How naive is she!


=========================
Her naive eyes beckon the lifeless
to existence and her crimson lips
in silence recite the meaning of
an intoxicating resistance.

Her fairy face with aplomb entreats
the seasonless love for the zenith
of the hearts to be awaken.

Her bashfully sparkles, evoke a vibrant
breathe that beckons upon a delicate life,
for the boundless existence to hasten.

Her black gleaming hair shuffling scatters the unobtainable aromatic scent that can leave anyone oblivious by its resplendent.

Her exalting stature pacing conveys a
jocund pavilion over the wretched hearts
that have been left out decayed
for then too long.

Her ecstatic smiles with enchantment
craving for the ceaseless reasons to
cast away the sufferings and chaos
that have been caged for too long.

Her elegant voice is the zephyr that
defeats the best melodies of our age
and urges in abundant to fall upon
every heart with the sublime fascination.

Her aromatic aura scatters with it
the breathtaking aroma that all the
other bouquets of rosebuds envy
and dwindle out of a grudge.

Her talks are so soothing and lighthearted that reward a meaning to my existence and release the fatal sorrows that long for an exceeding cease.
 
Her being defines the immeasurable
flows of ecstasy and her love unveils
the sublime essence of beauty and vows
to heal the whims and cast away all the dreariness.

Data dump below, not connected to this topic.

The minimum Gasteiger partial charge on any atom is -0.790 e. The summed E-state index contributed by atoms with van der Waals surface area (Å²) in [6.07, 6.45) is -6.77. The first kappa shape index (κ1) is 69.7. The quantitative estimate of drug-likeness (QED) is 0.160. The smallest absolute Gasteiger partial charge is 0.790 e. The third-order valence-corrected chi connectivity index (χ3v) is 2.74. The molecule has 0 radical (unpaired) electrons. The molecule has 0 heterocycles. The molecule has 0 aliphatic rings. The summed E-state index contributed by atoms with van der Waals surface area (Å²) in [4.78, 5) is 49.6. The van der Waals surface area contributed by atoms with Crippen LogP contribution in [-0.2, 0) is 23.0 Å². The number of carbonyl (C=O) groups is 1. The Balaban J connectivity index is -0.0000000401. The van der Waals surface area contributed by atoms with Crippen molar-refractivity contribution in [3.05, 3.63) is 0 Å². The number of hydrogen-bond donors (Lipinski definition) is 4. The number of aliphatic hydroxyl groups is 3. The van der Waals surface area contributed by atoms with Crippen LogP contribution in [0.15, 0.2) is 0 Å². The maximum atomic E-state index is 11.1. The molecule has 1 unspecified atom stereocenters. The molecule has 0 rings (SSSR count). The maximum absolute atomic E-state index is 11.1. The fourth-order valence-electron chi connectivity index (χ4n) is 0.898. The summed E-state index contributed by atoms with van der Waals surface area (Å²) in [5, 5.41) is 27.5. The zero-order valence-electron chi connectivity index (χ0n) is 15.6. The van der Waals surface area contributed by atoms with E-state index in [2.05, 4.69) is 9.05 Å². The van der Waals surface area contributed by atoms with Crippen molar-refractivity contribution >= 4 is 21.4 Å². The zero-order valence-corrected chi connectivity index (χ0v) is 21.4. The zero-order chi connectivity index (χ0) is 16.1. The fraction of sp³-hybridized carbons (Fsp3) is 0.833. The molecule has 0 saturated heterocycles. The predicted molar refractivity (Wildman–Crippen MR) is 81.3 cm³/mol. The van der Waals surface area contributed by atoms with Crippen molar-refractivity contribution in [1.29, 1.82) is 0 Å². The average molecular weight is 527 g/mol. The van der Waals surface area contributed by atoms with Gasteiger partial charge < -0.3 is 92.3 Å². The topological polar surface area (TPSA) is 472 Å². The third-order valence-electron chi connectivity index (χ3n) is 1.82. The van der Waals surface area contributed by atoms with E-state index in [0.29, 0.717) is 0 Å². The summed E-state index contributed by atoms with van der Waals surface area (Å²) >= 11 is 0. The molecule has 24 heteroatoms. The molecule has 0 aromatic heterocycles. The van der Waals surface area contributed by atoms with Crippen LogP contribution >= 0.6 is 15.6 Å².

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By: Abdul Samad Haidari 

About samad1986

Abdul Samad Haidari is a poet, writer, teacher and a former freelance journalist, currently residing in Indonesia as a stateless refugee. He is the author of The Red Ribbon He fled his home country at the age of seven and grew up wandering in Pakistan and Iran as a child refugee, and was separated from his family for the majority of his childhood. For two years, at the age of eight and nine, he was forced into child labour in the construction industry in Iran. In contrast, Pakistan offered refugees like him the opportunity to study and work. This education and work experience culminated in Abdul teaching computer studies and English language courses at the Intel Computer Center and Pak Oxford Professionals. After the collapse of the Taliban government, Abdul returned to Afghanistan thinking that the security situation had improved, and that he could take part in the reconstruction of his war-torn country. With this in mind, Abdul served as a freelance journalist and humanitarian aid-worker in areas of the country that remained dangerous to civilians because of the influence of terrorist groups. Abdul served with the Norwegian refugee council (NRC), ActionAid Afghanistan, Daily Outlook Afghanistan group of newspapers, and The Daily Afghanistan Express. As a freelance journalist, Abdul wrote articles and editorials about on-the-ground realities, which were then circulated widely. These had a particular focus on women and children’s rights, corruption, transparency and accountability in government, warlords and terrorist groups’ actions and the systematic persecution of minority groups in both Afghanistan and Pakistan.
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